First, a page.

“Can we wipe the slate clean? he asks questions not only about their personal history, but also about the audacity to alter the bones of their business. “It’s our time,” Kendall says, as if accidentally quoting The Goonies while being unaware of how he is the status quo.

Regardless of the good intentions he claims to have, Kendall’s pitch sounds like empty promises and buzzwords meant to please a big demo (“unsubscribe,” Shiv jokes). Before anyone else arrives, Kendall tells her sister she’s not a good person — whatever image she hopes to project — and he calls her later when she claims she had no idea what was going on with the long list of scandals. The notion of responsibility is interesting and sees the Roman side with Shiv in his responsibility while Connor (Alan Ruck) somewhat surprisingly lands on the “we knew” side.

Kendall’s daughter’s girl’s bedroom with its fairy lights and egg chair provides a safe space to have that debate, which contrasts hilariously with the harsh words exchanged and serious issues discussed. As Roman nails her impressions of her siblings, Shiv goes overboard when she targets Roman’s sexual complexes. It’s rare for Roman to get upset, but Shiv knows exactly which buttons to push to get a raise. First Pancake Connor ends up being the voice of reason – which again seems odd but he’s the oldest after all – and when the little digs are put aside, they come to another dead end. Shiv has previously said she thinks Kendall should back down and that there is real concern over their dad’s health if they make a team. “It might actually kill him,” Roman said without a trace of his usual irreverent tone. Kendall’s response to Roman’s prediction is that Logan was ready to send her to prison and he would do the same with the others; Well, maybe not Shiv.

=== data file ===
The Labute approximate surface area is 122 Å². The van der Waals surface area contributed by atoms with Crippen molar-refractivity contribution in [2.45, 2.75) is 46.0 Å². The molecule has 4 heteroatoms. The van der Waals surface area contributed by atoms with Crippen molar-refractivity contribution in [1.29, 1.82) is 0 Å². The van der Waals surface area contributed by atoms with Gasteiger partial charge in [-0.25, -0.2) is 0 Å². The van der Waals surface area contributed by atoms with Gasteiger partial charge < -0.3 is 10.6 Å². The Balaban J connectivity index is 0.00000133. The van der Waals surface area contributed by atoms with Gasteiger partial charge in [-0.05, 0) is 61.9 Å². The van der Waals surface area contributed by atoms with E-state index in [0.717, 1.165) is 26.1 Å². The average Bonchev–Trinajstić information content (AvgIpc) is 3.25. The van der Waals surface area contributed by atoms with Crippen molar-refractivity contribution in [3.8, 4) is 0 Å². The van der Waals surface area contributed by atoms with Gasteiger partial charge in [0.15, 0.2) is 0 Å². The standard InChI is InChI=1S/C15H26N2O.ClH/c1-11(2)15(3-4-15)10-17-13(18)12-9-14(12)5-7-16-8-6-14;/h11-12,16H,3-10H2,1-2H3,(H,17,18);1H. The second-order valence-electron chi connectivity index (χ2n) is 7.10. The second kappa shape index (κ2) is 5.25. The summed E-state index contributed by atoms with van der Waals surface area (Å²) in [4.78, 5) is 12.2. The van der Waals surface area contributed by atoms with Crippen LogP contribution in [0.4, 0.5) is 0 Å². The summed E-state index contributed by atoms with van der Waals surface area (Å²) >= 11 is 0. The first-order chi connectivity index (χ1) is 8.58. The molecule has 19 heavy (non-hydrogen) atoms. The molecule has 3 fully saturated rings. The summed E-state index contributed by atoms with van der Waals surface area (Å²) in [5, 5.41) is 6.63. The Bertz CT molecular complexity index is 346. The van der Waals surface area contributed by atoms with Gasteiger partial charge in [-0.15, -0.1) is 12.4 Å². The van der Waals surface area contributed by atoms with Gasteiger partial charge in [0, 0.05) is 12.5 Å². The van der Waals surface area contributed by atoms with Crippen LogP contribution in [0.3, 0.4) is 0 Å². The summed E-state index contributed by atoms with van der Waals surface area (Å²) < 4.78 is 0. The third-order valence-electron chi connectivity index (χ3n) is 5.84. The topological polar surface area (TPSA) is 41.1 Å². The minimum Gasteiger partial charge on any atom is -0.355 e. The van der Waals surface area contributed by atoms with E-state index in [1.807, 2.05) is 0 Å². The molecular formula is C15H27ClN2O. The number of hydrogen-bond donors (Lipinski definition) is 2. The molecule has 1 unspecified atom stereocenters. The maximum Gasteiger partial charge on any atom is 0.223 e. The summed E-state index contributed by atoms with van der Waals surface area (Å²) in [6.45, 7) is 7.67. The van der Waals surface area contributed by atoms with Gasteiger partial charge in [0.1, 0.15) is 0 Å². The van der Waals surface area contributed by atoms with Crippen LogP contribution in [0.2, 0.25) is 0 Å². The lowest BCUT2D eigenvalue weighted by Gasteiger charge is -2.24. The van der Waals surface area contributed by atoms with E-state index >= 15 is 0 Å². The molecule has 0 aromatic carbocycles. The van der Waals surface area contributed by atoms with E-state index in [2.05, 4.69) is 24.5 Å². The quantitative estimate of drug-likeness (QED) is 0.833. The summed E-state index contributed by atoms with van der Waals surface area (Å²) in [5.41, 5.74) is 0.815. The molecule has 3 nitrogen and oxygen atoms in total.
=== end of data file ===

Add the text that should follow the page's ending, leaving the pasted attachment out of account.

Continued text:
To gain the support of her siblings, Kendall faces a dilemma that has plagued Roy’s adult offspring throughout Succession – who becomes responsible. They all want the highest title and Kendall is unwilling to negotiate when it comes to the coveted role of CEO of the new and improved Waystar Royco. An alliance is impossible when everyone wants the main seat at the table and no matter how Kendall tries to spin it because they all have a say.

When they all finally reject his proposal, he gets mean by calling Connor “irrelevant”; but I have a sneaky suspicion that Connor might turn out to be a secret weapon this season. Connor earns Logan’s number one title, a title he smiles wistfully at but can’t believe is true. Another humbling experience is having to fly back (which is how most of us fly) and it has positive things to say about the selection of movies and chilled cheese. Somehow, Connor is both extremely out of touch and has his finger on the pulse this week.